Bradford: Yeah, and a lot of our new works deal with the idea of co-dependency so I feel that too. Growing up queer led to a lot of isolating myself when I was younger but holding on really hard to friendships that felt safe, I still live that way on some level and collaboration with Tsz is one of those comfortable spaces. Actually making the work doesn’t necessarily feel safe, I’m scared as hell when we start on something new, but it’s an exciting sort of shared fear I guess. Its nice to have another person there to stare at a blank canvas with.
What are some books, music, podcasts, people etc. that inspire your work?
Bradford: We listen to horror podcasts constantly while we work. I don’t know if we derive any inspiration from that regarding the work we make, but it’s become part of our collaborative ritual. I’ve been looking into alchemy and imagery in that for a bit, interested in the characters that have been given to the components of reactions. I think our work has some of those ideas in it too, we create a lot of characters that develop in the paintings narratively.
Kam: I think it’s ironic that we listen to so many horror themed podcasts while we work because our work space and relationship have so much love and care in them. I think in some ways, it’s because we feel safe with each other that we can face the fear of confronting these really difficult themes in our work concerning our gender and queer identities.
What is the story behind your collaborative artist name?
Bradford: Tsz started calling me a baby bird in college because they’d startle me often. Tsz always wore a purple velvet cape and was bold as fuck. When we did our first collaborative works together they made a huge embroidery piece that had the face of a chicken on it and that was settled. We have our respective titles but trade off being Baby or Big when we work. You’re the Big Chicken of whichever element in a piece you’re working on; I’ll be working on part of a painting and ask Tsz for verbal input as I go, “Is this yellow, yellow enough?” And Tsz will be doing the same from the other end of the painting.
Kam: The embroidery piece that gave us the idea for BIG CHICKEN was of a pawn shop sign. It’s a very common neon sign in the streets of Hong Kong. I made the whole sign look like a stylized chicken because the word “chicken” is slang for a prostitute in Cantonese. Big Chicken and Baby Bird is sort of a play on the big daddy / little girl trope.
What is the general mood of your art?
Bradford: When I’m working on something with Tsz I think we build more humor into it off of each other, the paintings are horny but don’t take their horniness too seriously. I think our collaborative work has more emotion built into it than my personal work, there’s a dialogue between us and that human interaction is important to the work.
Kam: I think our work is a bit moody. It’s a sort of gloomy humor.
For people that are looking for a creative collaborator what would your advice be for finding and maintaining that relationship?
Kam: I remembered making the effort to actually pursue Nat. I don’t think it’s because she’s particularly standoffish. I think most people are a bit shy when it comes to making new commitments. I communicated very clearly to her it is something I really want to commit to with her and I showed up and spoke with my actions.
Bradford: Yeah I’m shy, I had to convince myself someone liked what I do enough to want to work with me, especially when I really admired the work Tsz was making. But I think we both saw potential in what we could offer each other. And we both keep weird hours that other people aren’t happy to work in. We’ve always both been down to put in a full day-job-work-day and then meet up after, late, and then work on art even later. Weekends and free time are for art making; we both get our satisfaction from working too much. You really have to find someone with similar expectations and work ethic, that’s just as important as our work’s visual synchronicity.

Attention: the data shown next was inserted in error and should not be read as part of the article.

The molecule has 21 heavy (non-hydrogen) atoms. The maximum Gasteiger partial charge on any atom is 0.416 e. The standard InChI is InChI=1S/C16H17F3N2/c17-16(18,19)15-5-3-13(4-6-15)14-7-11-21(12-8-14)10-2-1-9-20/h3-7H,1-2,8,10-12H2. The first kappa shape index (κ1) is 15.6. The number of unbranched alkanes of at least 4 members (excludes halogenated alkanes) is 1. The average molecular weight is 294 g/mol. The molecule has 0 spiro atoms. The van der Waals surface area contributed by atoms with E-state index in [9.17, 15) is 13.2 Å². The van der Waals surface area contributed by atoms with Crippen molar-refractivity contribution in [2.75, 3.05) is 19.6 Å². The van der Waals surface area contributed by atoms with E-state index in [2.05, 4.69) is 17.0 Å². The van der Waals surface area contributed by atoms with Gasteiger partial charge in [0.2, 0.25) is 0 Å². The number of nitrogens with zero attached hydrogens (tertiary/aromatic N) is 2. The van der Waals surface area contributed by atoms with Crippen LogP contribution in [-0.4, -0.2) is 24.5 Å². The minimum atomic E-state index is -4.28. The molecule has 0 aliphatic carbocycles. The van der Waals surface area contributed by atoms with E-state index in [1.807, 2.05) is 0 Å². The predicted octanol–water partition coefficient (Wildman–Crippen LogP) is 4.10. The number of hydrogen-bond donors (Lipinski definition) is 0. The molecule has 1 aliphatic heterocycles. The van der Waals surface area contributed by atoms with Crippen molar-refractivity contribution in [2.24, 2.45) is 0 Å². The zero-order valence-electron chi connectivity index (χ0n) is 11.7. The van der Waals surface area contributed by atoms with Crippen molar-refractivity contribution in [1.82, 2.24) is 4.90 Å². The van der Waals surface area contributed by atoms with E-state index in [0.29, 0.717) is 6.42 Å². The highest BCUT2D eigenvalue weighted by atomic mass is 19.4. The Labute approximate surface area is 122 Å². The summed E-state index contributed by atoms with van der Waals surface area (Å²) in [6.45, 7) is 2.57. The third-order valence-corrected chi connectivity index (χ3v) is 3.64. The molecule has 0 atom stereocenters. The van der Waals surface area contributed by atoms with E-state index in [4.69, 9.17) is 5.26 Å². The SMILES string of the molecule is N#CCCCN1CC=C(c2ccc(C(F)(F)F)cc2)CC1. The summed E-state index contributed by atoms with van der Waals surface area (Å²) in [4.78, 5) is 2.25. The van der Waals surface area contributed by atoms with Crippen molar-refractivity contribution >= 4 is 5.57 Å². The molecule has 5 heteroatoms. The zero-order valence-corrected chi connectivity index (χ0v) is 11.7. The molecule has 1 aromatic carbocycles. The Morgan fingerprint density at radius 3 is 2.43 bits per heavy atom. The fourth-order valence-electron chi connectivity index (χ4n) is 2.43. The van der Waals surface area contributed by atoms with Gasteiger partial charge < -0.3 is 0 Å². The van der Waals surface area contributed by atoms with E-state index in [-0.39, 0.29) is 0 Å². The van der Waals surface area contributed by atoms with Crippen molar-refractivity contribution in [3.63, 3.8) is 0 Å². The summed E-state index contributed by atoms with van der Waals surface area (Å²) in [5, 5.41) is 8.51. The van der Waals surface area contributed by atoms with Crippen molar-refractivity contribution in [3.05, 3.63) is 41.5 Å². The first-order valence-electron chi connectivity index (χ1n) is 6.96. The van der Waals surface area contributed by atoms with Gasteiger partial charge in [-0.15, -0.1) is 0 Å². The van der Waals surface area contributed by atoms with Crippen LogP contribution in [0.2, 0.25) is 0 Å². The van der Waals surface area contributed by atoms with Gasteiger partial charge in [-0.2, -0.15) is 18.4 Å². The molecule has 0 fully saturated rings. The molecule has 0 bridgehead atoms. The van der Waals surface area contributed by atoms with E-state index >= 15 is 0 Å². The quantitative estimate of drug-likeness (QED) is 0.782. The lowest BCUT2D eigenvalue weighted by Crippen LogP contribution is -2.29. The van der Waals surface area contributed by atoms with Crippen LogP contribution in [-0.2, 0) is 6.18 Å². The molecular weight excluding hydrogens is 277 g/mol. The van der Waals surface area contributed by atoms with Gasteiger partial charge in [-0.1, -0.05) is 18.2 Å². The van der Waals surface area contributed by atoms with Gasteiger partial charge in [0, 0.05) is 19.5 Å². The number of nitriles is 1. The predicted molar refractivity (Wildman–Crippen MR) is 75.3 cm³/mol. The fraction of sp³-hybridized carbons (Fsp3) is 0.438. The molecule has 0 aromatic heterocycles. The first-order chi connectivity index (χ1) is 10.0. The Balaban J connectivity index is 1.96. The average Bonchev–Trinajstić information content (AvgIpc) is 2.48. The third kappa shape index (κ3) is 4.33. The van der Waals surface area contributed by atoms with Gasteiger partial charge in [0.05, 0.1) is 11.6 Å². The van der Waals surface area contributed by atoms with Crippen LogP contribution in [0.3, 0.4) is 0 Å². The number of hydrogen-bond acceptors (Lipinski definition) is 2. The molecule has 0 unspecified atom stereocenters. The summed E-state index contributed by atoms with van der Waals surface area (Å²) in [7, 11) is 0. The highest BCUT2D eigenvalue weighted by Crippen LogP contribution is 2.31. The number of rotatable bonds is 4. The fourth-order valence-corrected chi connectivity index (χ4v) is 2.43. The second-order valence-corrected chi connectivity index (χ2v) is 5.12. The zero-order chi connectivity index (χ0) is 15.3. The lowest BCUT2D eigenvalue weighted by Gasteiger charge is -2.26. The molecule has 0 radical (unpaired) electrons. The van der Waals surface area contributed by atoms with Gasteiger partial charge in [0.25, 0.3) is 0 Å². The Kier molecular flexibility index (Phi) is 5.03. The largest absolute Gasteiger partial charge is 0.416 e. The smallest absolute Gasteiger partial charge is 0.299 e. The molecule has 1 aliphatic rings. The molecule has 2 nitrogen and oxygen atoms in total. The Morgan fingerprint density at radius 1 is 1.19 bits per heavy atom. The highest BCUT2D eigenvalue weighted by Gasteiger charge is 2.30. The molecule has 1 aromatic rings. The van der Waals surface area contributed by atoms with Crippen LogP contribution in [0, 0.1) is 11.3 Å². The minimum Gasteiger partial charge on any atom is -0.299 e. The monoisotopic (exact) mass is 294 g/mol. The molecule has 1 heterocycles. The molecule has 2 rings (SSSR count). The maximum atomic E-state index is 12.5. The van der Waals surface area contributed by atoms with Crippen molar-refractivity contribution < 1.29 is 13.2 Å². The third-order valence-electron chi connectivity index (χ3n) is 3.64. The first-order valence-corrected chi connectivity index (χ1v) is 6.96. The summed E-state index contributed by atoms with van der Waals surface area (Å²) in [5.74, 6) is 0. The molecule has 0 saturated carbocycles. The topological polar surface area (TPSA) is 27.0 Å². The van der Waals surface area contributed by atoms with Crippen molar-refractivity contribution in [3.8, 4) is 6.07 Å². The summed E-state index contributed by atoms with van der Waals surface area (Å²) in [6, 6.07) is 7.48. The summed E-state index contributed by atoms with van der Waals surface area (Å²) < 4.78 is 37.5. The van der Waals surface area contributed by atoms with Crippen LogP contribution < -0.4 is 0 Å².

Kam: Mutual respect and open communication are definitely very important for maintaining the relationship. I really admire Nat’s skills and talent, she’s better at certain things than I am, and I think we both take advantage of the other’s stronger suits. Every time we brainstorm for a project, I don’t really worry about getting my way or anything. I believe in her judgements when it comes to certain things that I am not as good at and I know she does the same for me. I just know that whatever we make will end up being great because we worked on it together. I am not a collaborative relationship guru, so I can only speak about my own experience.
What do you think people need to hear right now?
Kam: Don’t be afraid to talk to other people.
Bradford: You might just make a friend!
Tsz and Nat’s Current Hobbies include:
Kam: Transformers, fabulous, gay, gender-defying robots in disguise. I read a lot of Transformers fanfictions. They inspire me.
Bradford: Watching wrestling and watering my plants. I’m a tattoo apprentice right now, which isn’t a hobby but has me doing a lot of research in that realm in my free time.
Any projects or ventures you want to share ?
Kam: I have a solo show coming up in June in El Paso at the Galeria Cinco Puntos. The theme is fantasy and escape. Aside from my personal works, Nat and I are also collaborating on a series of chimera themed paintings right now, which will be shown for the first time at the Elizabeth Ney Museum here in Austin on July 11th.
Bradford: I’m currently running my Etsy shop (GNATandRAT.etsy.com) to keep food in me and a roof over me. I mostly sell pins and little paintings, I try to offer the kind of affordable art objects I seek out myself.
About #bbatx's The Residency: We annually work with 10 to 15, Texas-based women-identifying and nonbinary visual and musical artists to produce site-specific work, commissions and exhibitions throughout our programming and events. Through these residencies, we invite the public to learn more about their process, approach and sustainability of their practice. Click here to meet this year's artists.